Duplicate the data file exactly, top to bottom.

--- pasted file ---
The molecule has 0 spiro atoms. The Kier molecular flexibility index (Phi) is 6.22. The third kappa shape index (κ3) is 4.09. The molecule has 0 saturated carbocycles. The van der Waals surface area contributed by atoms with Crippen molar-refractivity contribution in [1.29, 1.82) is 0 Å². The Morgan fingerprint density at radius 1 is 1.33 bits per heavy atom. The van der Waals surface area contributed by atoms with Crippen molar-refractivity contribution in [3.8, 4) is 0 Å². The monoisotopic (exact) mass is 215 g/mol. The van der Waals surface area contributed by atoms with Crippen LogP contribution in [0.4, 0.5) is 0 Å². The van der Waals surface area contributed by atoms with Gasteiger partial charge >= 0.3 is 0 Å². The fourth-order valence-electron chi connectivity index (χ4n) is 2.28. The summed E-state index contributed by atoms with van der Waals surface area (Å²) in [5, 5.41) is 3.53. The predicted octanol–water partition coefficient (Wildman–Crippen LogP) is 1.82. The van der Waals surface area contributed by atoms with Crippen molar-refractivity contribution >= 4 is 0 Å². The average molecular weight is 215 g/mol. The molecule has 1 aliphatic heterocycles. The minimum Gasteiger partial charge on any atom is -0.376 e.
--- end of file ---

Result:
The molecule has 0 spiro atoms. The Kier molecular flexibility index (Phi) is 6.22. The third kappa shape index (κ3) is 4.09. The molecule has 0 saturated carbocycles. The van der Waals surface area contributed by atoms with Crippen molar-refractivity contribution in [1.29, 1.82) is 0 Å². The Morgan fingerprint density at radius 1 is 1.33 bits per heavy atom. The van der Waals surface area contributed by atoms with Crippen molar-refractivity contribution in [3.8, 4) is 0 Å². The monoisotopic (exact) mass is 215 g/mol. The van der Waals surface area contributed by atoms with Crippen LogP contribution in [0.4, 0.5) is 0 Å². The van der Waals surface area contributed by atoms with Gasteiger partial charge >= 0.3 is 0 Å². The fourth-order valence-electron chi connectivity index (χ4n) is 2.28. The summed E-state index contributed by atoms with van der Waals surface area (Å²) in [5, 5.41) is 3.53. The predicted octanol–water partition coefficient (Wildman–Crippen LogP) is 1.82. The van der Waals surface area contributed by atoms with Crippen molar-refractivity contribution >= 4 is 0 Å². The average molecular weight is 215 g/mol. The molecule has 1 aliphatic heterocycles. The minimum Gasteiger partial charge on any atom is -0.376 e.